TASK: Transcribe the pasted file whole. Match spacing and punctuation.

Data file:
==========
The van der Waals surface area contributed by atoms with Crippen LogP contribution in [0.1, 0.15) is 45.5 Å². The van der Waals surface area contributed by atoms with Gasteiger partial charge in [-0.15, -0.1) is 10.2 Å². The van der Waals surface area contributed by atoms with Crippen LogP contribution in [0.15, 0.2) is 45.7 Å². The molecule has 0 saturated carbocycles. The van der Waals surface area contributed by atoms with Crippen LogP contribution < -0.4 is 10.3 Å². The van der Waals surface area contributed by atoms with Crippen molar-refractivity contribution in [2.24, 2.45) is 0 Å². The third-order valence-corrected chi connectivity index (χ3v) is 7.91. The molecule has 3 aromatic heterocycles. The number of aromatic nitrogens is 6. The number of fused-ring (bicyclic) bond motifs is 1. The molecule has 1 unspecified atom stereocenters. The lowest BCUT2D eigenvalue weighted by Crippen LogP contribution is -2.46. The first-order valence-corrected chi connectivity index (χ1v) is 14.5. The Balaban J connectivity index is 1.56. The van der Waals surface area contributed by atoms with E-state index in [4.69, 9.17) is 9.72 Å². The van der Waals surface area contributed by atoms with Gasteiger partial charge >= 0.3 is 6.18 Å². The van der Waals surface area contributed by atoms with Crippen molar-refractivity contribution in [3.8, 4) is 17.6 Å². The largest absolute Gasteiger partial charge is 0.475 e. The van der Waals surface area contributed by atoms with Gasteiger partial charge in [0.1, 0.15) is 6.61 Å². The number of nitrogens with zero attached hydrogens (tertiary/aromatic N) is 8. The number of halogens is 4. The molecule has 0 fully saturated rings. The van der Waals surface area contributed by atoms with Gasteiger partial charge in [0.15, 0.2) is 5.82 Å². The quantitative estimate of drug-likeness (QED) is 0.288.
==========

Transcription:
The van der Waals surface area contributed by atoms with Crippen LogP contribution in [0.1, 0.15) is 45.5 Å². The van der Waals surface area contributed by atoms with Gasteiger partial charge in [-0.15, -0.1) is 10.2 Å². The van der Waals surface area contributed by atoms with Crippen LogP contribution in [0.15, 0.2) is 45.7 Å². The molecule has 0 saturated carbocycles. The van der Waals surface area contributed by atoms with Crippen LogP contribution < -0.4 is 10.3 Å². The van der Waals surface area contributed by atoms with Crippen molar-refractivity contribution in [2.24, 2.45) is 0 Å². The third-order valence-corrected chi connectivity index (χ3v) is 7.91. The molecule has 3 aromatic heterocycles. The number of aromatic nitrogens is 6. The number of fused-ring (bicyclic) bond motifs is 1. The molecule has 1 unspecified atom stereocenters. The lowest BCUT2D eigenvalue weighted by Crippen LogP contribution is -2.46. The first-order valence-corrected chi connectivity index (χ1v) is 14.5. The Balaban J connectivity index is 1.56. The van der Waals surface area contributed by atoms with E-state index in [4.69, 9.17) is 9.72 Å². The van der Waals surface area contributed by atoms with Gasteiger partial charge >= 0.3 is 6.18 Å². The van der Waals surface area contributed by atoms with Crippen molar-refractivity contribution in [3.8, 4) is 17.6 Å². The largest absolute Gasteiger partial charge is 0.475 e. The van der Waals surface area contributed by atoms with Gasteiger partial charge in [0.1, 0.15) is 6.61 Å². The number of nitrogens with zero attached hydrogens (tertiary/aromatic N) is 8. The number of halogens is 4. The molecule has 0 fully saturated rings. The van der Waals surface area contributed by atoms with Gasteiger partial charge in [0.15, 0.2) is 5.82 Å². The quantitative estimate of drug-likeness (QED) is 0.288.